BEIJING // As someone in the jewellery business, Mr Huang knows all about beautiful luxuries: the way they excite, the envy they invoke and, most of all, the feeling of power and success that they bring.
Now the 37-year-old wants the latest luxury status symbol for wealthy men: Mr Huang is looking for a mistress.
"160 to 170 centimetres tall, beautiful and sexy, with a brain", writes Mr Huang of his would be-lover in an ad on website Baoyang.cn.
The position would come with a salary of 100,000 yuan (Dh58,900) a month and a car, he says.
On the same website - its name means simply "to keep a mistress" - hundreds of women also post messages every day offering their services.
It seems it will not take long for Mr Huang to find, as he puts it, "the right candidate".
As the China's ruling Communist party has loosened the social and economic reins over the past 30 years, many men with wealth or power have re-embraced the pre-revolutionary practice of keeping a mistress, or mistresses, as sign of power and status.
"Among men of a certain status it is the norm, not the exception now," says Li Yinhe, a sexologist at China's Academy of Social Sciences.
"They think of it as a tradition, like an emperor keeping concubines," she said
One recent academic report found that of the officials found guilty of corruption last year, 95 per cent kept mistresses, including one member of the Land and Resources Department in the southern province of Guangdong who kept 47 of them.
And this year promises to yield similarly shocking examples, as China's new leaders begin to fulfil their promise to crack down on the corruption that plagues the Communist Party's ranks and threatens its hold on power.
Already, the head of the party's powerful central compilation and translation bureau, Yi Junqin, has been fired after his former mistress posted an account of their affair online, and last week Huang Haiqiu, a politician from the northern province of Liaoning, was found to be cohabiting with five women who had borne him six children - a violation both of China's marriage law and one-child policy.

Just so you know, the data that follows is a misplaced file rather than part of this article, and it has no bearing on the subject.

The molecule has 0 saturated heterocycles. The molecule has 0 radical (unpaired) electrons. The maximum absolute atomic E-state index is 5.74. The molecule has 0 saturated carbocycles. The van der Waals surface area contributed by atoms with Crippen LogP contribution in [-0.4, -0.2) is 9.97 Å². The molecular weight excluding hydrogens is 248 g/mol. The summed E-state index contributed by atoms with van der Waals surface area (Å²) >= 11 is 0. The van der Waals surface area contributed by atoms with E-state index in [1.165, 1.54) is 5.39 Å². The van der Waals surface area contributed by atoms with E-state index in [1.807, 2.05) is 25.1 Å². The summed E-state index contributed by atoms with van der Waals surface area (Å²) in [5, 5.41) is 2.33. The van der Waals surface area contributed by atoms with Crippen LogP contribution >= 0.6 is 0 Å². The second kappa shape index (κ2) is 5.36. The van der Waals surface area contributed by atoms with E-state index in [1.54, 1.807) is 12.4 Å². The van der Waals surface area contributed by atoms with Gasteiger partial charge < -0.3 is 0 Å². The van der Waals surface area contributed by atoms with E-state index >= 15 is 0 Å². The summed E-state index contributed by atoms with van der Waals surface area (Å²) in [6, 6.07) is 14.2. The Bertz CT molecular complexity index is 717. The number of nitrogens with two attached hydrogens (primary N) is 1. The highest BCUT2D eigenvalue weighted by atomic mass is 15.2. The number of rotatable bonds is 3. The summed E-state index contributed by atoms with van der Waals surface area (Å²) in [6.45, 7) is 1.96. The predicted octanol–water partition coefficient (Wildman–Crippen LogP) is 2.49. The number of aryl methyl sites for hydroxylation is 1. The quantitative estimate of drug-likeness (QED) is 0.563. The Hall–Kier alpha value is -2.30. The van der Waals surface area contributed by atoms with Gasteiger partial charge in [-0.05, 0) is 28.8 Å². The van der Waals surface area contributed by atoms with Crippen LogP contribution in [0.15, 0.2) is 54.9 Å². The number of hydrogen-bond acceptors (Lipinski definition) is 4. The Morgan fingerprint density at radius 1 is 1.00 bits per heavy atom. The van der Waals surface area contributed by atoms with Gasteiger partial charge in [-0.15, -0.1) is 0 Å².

Sociologists see the boom in mistresses as a result, in part, of China's increased wealth - even at the height of the last imperial dynasty only a small fraction of men could afford to support a second wife or lover. Mistresses were dubbed "er'nai", or second breast, a label that has stuck to this day.
But the phenomenon is also a result of rising inequality and the fact that men still largely hold the reins of power in China.
"China is still a patriarchal society. A lot of girls still think the only way they can get anywhere is to find a powerful man," says Prof Li.
That is borne out by many of the ads from women on Baoyang.cn.
"I love wearing costumes, I love everything that's pretty, I want a man who can improve my life, I want a better life than I have now," writes one girl who identifies herself as "student from Nanning" in southern China.
Another writes: "I have always wanted to travel but nobody finances me. While I am still young I can come to your city and we can have fun. I want 6000 rmb a month."
Many ask for much more. A mistress with a degree from one of the top universities in Beijing or Shanghai will cost tens of thousands of yuan every month, as Mr Huaung's ad with its request for an intelligent mistress illustrates.
"These women already have a good life and good earning potential but they can't afford the designer clothes and bags that they aspire to, so they find lovers to foot the bill," says Fei Yang, who runs a so-called anti-mistress course designed to encourage women to earn their own money and start their own businesses.
But beyond the monthly stipend, these liaisons also offer the possibility of connections that, if well managed, may set a woman up for life.
In this respect 50-year-old Li Wei is the ultimate role model. Known as the Queen of Mistresses, Ms Li came to China from Vietnam as a child refugee.
A plain-looking woman, she used her quick wit and natural intelligence to seduce a series of officials, starting with a member of the local Tobacco Bureau in the southern province of Yunnan and ending with Chen Tonghai, the chief of the state-owned oil and refining giant, Sinopec.
Along the way, many of her lovers were charged with corruption, but she managed to escape prosecution - and keep the billion-dollar fortune she had amassed - by agreeing to testify against them.
In 2011 she told her story to the Chinese magazine Caijing and immediately became something of a folk hero among women.
As many remarked at the time: "Laugh at the poor, not at the whore."